Chapter 1. Data and Social Good

Several years ago, large management consulting firms began describing data as the “new oil”—a magically renewable and seemingly inexhaustible source of fuel for spectacular economic growth. The business media rapidly picked up on the idea, and reported breathlessly about the potential for data to generate untold riches for those wise enough to harness its awesome power.

At the same time, another story was unfolding. That story wasn’t about a few smart guys getting rich. It was about people using data to improve lives and make the world a better place.

For many of us, it’s an alluring narrative, perhaps because it supports our hope that deep down, data scientists and statisticians are nice people who value social good over crass materialism.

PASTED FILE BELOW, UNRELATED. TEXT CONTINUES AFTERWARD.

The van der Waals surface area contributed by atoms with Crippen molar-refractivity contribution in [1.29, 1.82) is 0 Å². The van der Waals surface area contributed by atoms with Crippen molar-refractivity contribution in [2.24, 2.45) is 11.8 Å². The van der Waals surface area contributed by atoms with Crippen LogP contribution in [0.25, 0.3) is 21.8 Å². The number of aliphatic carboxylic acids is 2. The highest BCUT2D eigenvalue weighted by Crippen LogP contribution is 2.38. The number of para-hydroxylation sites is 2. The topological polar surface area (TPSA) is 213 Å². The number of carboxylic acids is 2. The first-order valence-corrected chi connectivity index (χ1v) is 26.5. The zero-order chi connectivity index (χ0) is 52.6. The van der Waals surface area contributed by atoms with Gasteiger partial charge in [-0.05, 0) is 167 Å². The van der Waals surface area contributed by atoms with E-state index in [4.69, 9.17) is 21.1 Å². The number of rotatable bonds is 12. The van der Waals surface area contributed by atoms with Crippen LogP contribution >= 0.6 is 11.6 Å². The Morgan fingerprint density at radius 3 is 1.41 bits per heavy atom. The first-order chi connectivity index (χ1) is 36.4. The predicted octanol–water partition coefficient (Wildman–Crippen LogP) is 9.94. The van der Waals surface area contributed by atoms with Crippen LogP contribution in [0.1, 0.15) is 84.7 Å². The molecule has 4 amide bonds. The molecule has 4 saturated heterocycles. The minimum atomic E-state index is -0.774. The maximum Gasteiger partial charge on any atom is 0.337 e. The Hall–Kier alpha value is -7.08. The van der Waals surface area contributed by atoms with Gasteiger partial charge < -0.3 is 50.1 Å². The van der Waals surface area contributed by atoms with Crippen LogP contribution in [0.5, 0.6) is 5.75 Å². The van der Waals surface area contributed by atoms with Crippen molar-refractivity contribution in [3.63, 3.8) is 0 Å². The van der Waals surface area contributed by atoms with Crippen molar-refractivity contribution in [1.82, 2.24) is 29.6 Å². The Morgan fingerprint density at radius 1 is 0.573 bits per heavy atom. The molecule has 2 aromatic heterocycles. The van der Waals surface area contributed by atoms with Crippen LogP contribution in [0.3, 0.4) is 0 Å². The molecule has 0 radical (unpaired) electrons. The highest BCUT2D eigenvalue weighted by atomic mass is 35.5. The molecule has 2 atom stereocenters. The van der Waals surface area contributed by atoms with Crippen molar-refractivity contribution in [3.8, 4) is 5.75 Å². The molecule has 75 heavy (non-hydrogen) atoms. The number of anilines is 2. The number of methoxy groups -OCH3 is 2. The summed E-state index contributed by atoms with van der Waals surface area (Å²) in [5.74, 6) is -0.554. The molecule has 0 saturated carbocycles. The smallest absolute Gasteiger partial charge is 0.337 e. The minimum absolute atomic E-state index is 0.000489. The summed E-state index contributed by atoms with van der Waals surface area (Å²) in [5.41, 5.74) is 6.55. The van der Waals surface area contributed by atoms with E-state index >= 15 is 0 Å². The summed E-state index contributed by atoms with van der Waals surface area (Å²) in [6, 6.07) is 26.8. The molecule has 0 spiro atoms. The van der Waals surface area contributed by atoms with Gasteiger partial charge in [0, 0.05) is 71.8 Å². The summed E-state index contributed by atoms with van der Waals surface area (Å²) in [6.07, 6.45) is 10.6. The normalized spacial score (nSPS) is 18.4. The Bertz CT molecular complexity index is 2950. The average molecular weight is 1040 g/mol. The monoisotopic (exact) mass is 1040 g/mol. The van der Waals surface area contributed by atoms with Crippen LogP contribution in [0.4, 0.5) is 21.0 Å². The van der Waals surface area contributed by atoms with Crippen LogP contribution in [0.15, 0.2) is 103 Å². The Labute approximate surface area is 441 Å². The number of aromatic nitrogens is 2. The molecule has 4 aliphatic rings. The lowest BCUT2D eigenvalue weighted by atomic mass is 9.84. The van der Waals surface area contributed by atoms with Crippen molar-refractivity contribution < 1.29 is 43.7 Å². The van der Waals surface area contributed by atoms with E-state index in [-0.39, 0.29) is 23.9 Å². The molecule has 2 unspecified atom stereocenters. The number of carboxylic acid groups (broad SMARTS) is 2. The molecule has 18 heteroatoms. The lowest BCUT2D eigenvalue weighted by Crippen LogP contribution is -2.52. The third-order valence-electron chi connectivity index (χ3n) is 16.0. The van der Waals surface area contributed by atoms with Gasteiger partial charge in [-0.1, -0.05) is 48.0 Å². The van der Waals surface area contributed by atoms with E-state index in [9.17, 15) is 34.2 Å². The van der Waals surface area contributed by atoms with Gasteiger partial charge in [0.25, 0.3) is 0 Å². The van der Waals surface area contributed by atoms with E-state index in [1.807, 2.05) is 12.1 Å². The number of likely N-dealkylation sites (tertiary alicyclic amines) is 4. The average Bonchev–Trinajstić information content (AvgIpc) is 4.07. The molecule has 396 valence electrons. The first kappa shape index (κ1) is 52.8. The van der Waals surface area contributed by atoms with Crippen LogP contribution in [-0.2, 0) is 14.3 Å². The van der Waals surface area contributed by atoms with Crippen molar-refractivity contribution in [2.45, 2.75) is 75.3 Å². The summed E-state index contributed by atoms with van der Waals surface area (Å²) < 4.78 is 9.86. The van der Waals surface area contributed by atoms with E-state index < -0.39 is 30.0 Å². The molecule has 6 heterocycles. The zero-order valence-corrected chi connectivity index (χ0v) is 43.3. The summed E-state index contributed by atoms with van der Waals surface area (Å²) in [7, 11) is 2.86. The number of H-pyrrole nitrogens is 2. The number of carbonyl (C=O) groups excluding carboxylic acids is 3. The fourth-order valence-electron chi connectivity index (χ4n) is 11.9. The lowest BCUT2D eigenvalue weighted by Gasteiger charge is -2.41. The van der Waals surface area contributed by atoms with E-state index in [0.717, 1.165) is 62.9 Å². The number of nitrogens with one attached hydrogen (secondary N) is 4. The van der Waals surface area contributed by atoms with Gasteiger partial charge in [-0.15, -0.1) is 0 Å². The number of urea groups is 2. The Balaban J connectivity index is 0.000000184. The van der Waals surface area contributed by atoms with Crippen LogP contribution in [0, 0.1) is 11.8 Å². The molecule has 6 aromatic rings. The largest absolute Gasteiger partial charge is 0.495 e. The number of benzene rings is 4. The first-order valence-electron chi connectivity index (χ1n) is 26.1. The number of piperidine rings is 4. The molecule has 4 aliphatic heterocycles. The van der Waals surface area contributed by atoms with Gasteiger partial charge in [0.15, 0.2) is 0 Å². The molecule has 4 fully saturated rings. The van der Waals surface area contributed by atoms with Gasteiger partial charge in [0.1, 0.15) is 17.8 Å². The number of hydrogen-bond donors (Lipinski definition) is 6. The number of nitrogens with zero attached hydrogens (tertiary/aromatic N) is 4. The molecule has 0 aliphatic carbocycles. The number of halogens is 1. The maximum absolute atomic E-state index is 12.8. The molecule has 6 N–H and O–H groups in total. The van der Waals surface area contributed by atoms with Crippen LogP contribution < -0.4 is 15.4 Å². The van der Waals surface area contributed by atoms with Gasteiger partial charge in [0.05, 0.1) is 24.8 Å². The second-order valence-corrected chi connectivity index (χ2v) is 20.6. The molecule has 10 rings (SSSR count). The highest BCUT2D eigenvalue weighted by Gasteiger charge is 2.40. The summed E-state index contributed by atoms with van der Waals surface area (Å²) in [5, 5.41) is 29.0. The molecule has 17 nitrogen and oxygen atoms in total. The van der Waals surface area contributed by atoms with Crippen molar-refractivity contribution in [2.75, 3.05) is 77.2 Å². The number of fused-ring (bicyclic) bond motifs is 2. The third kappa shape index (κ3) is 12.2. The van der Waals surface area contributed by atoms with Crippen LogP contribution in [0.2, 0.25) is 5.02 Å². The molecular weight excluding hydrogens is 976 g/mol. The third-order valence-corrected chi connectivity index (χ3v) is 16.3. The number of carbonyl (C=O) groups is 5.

Megan Price, for example, is director of research at the Human Rights Data Analysis Group. She designs strategies and methods for using data to support human rights projects in strife-torn countries like Guatemala, Colombia, and Syria. “I’ve always been interested in both statistics and social justice,” Price says. In college, she started off as a math major, switched to statistics, and later studied public health in grad school. “I was surrounded by people who were all really invested in using their math and science skills for social justice. It was a great environment for bringing those interests together.”

In Guatemala, Price serves as lead statistician on a project in which she analyzes documents from the ...

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